And what about when the evil, the hate, the bondage is internal— How do we combat these things when they come in the form of our communities, people we love? I mean I didn’t truly understand what racism and white privilege really meant until I got involved in social movements, you know? Is it possible to take these conversations happening post-Prop 8 and turn them into something that lasts? Will there be room to sew close our open wounds, our mistrust? And is it even worth it, trying to work it out with gays and lesbians who will always choose marriage, gentrification, assimilation and capital building as priorities, when so many fellow queers are homeless, forgotten, oppressed, closeted, beaten, denied their humanity?

I’m really hoping you have some answers, that someone has answers. In the meantime, thanks for being who you are, for our gchats, for the love…

In solidarity and w/ love,
cripchick

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Filed under activism, community, homophobia/heterosexism, internal change, organizing, queer, violence, woc

one last post on tropic thunder

I’ve been thinking a lot about the strategies the disability community has used in responding to the movie Tropic Thunder. I wanted to wait until the initial media coverage passed so this conversation could be held more internally and not distract from the message we were putting out there.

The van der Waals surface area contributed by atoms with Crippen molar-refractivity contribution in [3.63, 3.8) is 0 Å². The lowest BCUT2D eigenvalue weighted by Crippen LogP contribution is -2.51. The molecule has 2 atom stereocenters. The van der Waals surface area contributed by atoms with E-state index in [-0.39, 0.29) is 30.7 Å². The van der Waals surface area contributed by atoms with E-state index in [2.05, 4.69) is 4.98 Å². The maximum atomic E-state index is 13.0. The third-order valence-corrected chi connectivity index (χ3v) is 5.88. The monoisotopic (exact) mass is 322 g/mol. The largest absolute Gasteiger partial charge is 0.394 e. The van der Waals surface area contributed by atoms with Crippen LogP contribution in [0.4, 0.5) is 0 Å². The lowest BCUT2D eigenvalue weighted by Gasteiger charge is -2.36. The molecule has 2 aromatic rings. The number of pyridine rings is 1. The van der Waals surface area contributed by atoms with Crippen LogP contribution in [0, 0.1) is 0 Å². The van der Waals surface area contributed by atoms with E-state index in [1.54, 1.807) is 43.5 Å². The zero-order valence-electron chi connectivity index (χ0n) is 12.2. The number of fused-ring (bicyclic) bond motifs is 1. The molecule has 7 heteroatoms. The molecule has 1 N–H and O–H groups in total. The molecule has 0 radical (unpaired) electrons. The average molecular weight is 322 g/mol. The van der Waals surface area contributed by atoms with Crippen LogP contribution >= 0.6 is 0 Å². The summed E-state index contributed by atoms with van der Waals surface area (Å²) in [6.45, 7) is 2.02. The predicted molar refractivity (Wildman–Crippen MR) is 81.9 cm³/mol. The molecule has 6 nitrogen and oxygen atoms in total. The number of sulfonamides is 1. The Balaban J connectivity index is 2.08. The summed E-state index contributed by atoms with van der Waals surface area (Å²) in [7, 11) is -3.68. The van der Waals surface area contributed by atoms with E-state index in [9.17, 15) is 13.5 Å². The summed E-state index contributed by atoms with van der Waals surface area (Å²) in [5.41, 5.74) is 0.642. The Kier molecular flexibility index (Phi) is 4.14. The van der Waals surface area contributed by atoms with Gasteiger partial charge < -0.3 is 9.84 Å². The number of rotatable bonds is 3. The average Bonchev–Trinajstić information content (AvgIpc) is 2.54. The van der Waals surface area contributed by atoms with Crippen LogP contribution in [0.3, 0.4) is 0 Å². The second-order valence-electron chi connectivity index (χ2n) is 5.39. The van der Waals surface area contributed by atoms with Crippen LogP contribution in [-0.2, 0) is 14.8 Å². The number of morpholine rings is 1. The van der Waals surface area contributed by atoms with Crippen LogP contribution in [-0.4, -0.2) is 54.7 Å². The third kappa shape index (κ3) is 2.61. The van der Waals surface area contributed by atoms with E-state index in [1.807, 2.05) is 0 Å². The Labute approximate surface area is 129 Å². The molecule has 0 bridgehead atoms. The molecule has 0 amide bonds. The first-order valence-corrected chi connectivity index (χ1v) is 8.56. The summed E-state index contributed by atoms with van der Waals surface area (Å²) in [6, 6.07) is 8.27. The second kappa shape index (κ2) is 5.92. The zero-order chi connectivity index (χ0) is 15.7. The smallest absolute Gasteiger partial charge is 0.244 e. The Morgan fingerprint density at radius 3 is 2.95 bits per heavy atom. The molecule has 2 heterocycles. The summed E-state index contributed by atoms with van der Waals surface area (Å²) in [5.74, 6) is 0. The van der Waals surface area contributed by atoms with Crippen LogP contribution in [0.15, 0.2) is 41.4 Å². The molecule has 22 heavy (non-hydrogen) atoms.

The amazing Jess Hoffman from Makeshift magazine was recently a guest blogger at Feministe (h/t to Sudy) and has been writing a lot about capitalism and feminism. In part of Jess’ last post, she built on the words of Sister Lorde, Moraga, Anzaldua, and others to talk about why intersectionality was needed in feminist communities. Jess pointed out that this intersectional analysis created by radical women of color has often been misinterpreted and stolen by feminists to say something along the lines of “because *some* women have multiple identities, we need to address their experience” instead of “all systems of power are linked and a multiple-issue analysis is the only way to defeat oppression”.

Excerpt:

So it’s not just that some individual people experience multiple forms of oppression, or even that all people have some kind of personal relationship with all systems of oppression… but also that the systems of power themselves—racism, economic hierarchy, sexism, heteronormativity, ableism, etc.—are working together.